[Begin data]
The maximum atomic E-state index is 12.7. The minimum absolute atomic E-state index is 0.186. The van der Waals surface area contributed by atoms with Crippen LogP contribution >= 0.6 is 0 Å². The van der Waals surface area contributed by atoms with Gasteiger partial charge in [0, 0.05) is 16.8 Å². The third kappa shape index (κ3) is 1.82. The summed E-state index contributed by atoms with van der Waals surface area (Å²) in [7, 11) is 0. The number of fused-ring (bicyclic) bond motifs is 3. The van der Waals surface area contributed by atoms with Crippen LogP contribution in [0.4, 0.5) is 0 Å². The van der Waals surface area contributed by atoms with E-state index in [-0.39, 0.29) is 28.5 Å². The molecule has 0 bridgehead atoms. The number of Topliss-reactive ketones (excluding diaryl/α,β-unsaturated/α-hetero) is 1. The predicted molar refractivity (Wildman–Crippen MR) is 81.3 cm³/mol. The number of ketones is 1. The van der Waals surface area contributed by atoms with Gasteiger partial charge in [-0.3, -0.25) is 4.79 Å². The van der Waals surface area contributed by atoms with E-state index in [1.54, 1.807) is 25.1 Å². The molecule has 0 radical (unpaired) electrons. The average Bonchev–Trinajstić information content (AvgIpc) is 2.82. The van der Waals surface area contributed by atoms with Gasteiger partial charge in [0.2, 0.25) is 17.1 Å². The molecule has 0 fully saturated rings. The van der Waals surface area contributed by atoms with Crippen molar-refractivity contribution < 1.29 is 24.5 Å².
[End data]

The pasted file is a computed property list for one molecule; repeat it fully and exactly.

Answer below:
The maximum atomic E-state index is 12.7. The minimum absolute atomic E-state index is 0.186. The van der Waals surface area contributed by atoms with Crippen LogP contribution >= 0.6 is 0 Å². The van der Waals surface area contributed by atoms with Gasteiger partial charge in [0, 0.05) is 16.8 Å². The third kappa shape index (κ3) is 1.82. The summed E-state index contributed by atoms with van der Waals surface area (Å²) in [7, 11) is 0. The number of fused-ring (bicyclic) bond motifs is 3. The van der Waals surface area contributed by atoms with Crippen LogP contribution in [0.4, 0.5) is 0 Å². The van der Waals surface area contributed by atoms with E-state index in [-0.39, 0.29) is 28.5 Å². The molecule has 0 bridgehead atoms. The number of Topliss-reactive ketones (excluding diaryl/α,β-unsaturated/α-hetero) is 1. The predicted molar refractivity (Wildman–Crippen MR) is 81.3 cm³/mol. The number of ketones is 1. The van der Waals surface area contributed by atoms with Gasteiger partial charge in [-0.3, -0.25) is 4.79 Å². The van der Waals surface area contributed by atoms with E-state index in [1.54, 1.807) is 25.1 Å². The molecule has 0 radical (unpaired) electrons. The average Bonchev–Trinajstić information content (AvgIpc) is 2.82. The van der Waals surface area contributed by atoms with Gasteiger partial charge in [0.2, 0.25) is 17.1 Å². The molecule has 0 fully saturated rings. The van der Waals surface area contributed by atoms with Crippen molar-refractivity contribution < 1.29 is 24.5 Å².